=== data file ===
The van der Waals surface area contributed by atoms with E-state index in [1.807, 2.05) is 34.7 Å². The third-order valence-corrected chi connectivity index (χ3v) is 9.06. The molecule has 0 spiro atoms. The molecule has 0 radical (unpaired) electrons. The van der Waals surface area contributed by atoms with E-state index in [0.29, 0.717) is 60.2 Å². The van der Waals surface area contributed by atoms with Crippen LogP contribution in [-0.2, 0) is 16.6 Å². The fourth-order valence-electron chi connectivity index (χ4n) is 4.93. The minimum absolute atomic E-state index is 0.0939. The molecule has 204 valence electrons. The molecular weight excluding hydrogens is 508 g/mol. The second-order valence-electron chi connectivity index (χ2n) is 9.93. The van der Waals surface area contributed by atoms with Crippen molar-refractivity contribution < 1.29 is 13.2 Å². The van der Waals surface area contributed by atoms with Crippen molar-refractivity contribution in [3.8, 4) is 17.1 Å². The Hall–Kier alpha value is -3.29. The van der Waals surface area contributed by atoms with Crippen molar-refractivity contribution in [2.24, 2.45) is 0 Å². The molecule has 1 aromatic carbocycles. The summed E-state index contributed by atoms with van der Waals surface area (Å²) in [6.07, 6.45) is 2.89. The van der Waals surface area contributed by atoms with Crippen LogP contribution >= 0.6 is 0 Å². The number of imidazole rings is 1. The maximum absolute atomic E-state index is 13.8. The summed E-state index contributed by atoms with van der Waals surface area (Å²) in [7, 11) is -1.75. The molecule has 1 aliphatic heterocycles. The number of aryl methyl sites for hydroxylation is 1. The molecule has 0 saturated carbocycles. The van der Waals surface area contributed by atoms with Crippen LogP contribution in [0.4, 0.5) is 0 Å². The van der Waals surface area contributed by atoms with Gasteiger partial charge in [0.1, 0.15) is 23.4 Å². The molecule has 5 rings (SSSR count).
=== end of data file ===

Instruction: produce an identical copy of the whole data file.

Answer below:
The van der Waals surface area contributed by atoms with E-state index in [1.807, 2.05) is 34.7 Å². The third-order valence-corrected chi connectivity index (χ3v) is 9.06. The molecule has 0 spiro atoms. The molecule has 0 radical (unpaired) electrons. The van der Waals surface area contributed by atoms with E-state index in [0.29, 0.717) is 60.2 Å². The van der Waals surface area contributed by atoms with Crippen LogP contribution in [-0.2, 0) is 16.6 Å². The fourth-order valence-electron chi connectivity index (χ4n) is 4.93. The minimum absolute atomic E-state index is 0.0939. The molecule has 204 valence electrons. The molecular weight excluding hydrogens is 508 g/mol. The second-order valence-electron chi connectivity index (χ2n) is 9.93. The van der Waals surface area contributed by atoms with Crippen molar-refractivity contribution < 1.29 is 13.2 Å². The van der Waals surface area contributed by atoms with Crippen molar-refractivity contribution in [3.8, 4) is 17.1 Å². The Hall–Kier alpha value is -3.29. The van der Waals surface area contributed by atoms with Crippen molar-refractivity contribution in [2.24, 2.45) is 0 Å². The molecule has 1 aromatic carbocycles. The summed E-state index contributed by atoms with van der Waals surface area (Å²) in [6.07, 6.45) is 2.89. The van der Waals surface area contributed by atoms with Crippen LogP contribution >= 0.6 is 0 Å². The number of imidazole rings is 1. The maximum absolute atomic E-state index is 13.8. The summed E-state index contributed by atoms with van der Waals surface area (Å²) in [7, 11) is -1.75. The molecule has 1 aliphatic heterocycles. The number of aryl methyl sites for hydroxylation is 1. The molecule has 0 saturated carbocycles. The van der Waals surface area contributed by atoms with Crippen LogP contribution in [0.4, 0.5) is 0 Å². The van der Waals surface area contributed by atoms with Gasteiger partial charge in [0.1, 0.15) is 23.4 Å². The molecule has 5 rings (SSSR count).